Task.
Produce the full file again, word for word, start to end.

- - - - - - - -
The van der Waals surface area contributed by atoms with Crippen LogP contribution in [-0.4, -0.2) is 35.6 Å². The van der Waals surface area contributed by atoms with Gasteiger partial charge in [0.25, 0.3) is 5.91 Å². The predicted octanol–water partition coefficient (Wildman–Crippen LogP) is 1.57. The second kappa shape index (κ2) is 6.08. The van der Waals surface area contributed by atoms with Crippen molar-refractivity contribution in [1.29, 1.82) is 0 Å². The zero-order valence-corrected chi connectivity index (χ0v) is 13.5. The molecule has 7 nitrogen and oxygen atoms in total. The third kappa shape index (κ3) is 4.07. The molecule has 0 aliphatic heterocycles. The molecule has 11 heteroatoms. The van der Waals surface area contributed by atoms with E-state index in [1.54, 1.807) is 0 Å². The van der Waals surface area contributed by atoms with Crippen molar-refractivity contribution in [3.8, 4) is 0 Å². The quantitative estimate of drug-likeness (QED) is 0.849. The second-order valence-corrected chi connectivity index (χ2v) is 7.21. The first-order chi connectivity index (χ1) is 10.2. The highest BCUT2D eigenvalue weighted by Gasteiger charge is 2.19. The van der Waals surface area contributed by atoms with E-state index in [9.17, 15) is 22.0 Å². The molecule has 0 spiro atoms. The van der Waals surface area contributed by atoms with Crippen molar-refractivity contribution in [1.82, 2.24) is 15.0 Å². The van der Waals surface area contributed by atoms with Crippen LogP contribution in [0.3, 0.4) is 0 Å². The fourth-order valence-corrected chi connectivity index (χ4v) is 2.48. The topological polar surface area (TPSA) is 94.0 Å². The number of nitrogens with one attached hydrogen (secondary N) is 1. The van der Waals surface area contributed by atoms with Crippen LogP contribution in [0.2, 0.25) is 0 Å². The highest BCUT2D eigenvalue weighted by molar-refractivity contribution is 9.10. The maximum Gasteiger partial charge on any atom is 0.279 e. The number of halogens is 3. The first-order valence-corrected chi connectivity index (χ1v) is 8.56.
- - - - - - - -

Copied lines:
The van der Waals surface area contributed by atoms with Crippen LogP contribution in [-0.4, -0.2) is 35.6 Å². The van der Waals surface area contributed by atoms with Gasteiger partial charge in [0.25, 0.3) is 5.91 Å². The predicted octanol–water partition coefficient (Wildman–Crippen LogP) is 1.57. The second kappa shape index (κ2) is 6.08. The van der Waals surface area contributed by atoms with Crippen molar-refractivity contribution in [1.29, 1.82) is 0 Å². The zero-order valence-corrected chi connectivity index (χ0v) is 13.5. The molecule has 7 nitrogen and oxygen atoms in total. The third kappa shape index (κ3) is 4.07. The molecule has 0 aliphatic heterocycles. The molecule has 11 heteroatoms. The van der Waals surface area contributed by atoms with E-state index in [1.54, 1.807) is 0 Å². The van der Waals surface area contributed by atoms with Crippen molar-refractivity contribution in [3.8, 4) is 0 Å². The quantitative estimate of drug-likeness (QED) is 0.849. The second-order valence-corrected chi connectivity index (χ2v) is 7.21. The first-order chi connectivity index (χ1) is 10.2. The highest BCUT2D eigenvalue weighted by Gasteiger charge is 2.19. The van der Waals surface area contributed by atoms with E-state index in [9.17, 15) is 22.0 Å². The molecule has 0 spiro atoms. The van der Waals surface area contributed by atoms with Crippen molar-refractivity contribution in [1.82, 2.24) is 15.0 Å². The van der Waals surface area contributed by atoms with Crippen LogP contribution in [0.3, 0.4) is 0 Å². The fourth-order valence-corrected chi connectivity index (χ4v) is 2.48. The topological polar surface area (TPSA) is 94.0 Å². The number of nitrogens with one attached hydrogen (secondary N) is 1. The van der Waals surface area contributed by atoms with Crippen LogP contribution in [0.2, 0.25) is 0 Å². The highest BCUT2D eigenvalue weighted by molar-refractivity contribution is 9.10. The maximum Gasteiger partial charge on any atom is 0.279 e. The number of halogens is 3. The first-order valence-corrected chi connectivity index (χ1v) is 8.56.